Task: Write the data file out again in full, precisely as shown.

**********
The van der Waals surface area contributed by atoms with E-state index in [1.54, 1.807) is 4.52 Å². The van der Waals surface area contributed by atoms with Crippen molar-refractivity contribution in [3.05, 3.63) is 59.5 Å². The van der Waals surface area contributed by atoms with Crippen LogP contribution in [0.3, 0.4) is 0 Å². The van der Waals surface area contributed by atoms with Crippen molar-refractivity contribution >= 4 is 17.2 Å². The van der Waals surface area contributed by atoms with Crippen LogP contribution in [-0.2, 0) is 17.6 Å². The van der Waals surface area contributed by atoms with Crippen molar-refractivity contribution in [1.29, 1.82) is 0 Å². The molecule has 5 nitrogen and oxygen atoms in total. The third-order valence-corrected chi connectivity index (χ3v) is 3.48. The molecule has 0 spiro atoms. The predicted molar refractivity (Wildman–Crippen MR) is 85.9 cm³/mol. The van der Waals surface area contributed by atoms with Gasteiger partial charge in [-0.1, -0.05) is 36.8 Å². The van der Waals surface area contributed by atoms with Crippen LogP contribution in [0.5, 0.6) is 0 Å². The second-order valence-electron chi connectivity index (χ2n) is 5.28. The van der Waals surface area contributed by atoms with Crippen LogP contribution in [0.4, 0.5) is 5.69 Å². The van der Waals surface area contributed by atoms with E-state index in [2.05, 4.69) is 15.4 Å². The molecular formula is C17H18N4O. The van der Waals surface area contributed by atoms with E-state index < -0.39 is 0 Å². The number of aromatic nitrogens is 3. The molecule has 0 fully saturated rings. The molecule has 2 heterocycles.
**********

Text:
The van der Waals surface area contributed by atoms with E-state index in [1.54, 1.807) is 4.52 Å². The van der Waals surface area contributed by atoms with Crippen molar-refractivity contribution in [3.05, 3.63) is 59.5 Å². The van der Waals surface area contributed by atoms with Crippen LogP contribution in [0.3, 0.4) is 0 Å². The van der Waals surface area contributed by atoms with Crippen molar-refractivity contribution >= 4 is 17.2 Å². The van der Waals surface area contributed by atoms with Crippen LogP contribution in [-0.2, 0) is 17.6 Å². The van der Waals surface area contributed by atoms with Crippen molar-refractivity contribution in [1.29, 1.82) is 0 Å². The molecule has 5 nitrogen and oxygen atoms in total. The third-order valence-corrected chi connectivity index (χ3v) is 3.48. The molecule has 0 spiro atoms. The predicted molar refractivity (Wildman–Crippen MR) is 85.9 cm³/mol. The van der Waals surface area contributed by atoms with Gasteiger partial charge in [-0.1, -0.05) is 36.8 Å². The van der Waals surface area contributed by atoms with Crippen LogP contribution in [0.5, 0.6) is 0 Å². The second-order valence-electron chi connectivity index (χ2n) is 5.28. The van der Waals surface area contributed by atoms with Crippen LogP contribution in [0.4, 0.5) is 5.69 Å². The van der Waals surface area contributed by atoms with E-state index in [2.05, 4.69) is 15.4 Å². The molecular formula is C17H18N4O. The van der Waals surface area contributed by atoms with E-state index < -0.39 is 0 Å². The number of aromatic nitrogens is 3. The molecule has 0 fully saturated rings. The molecule has 2 heterocycles.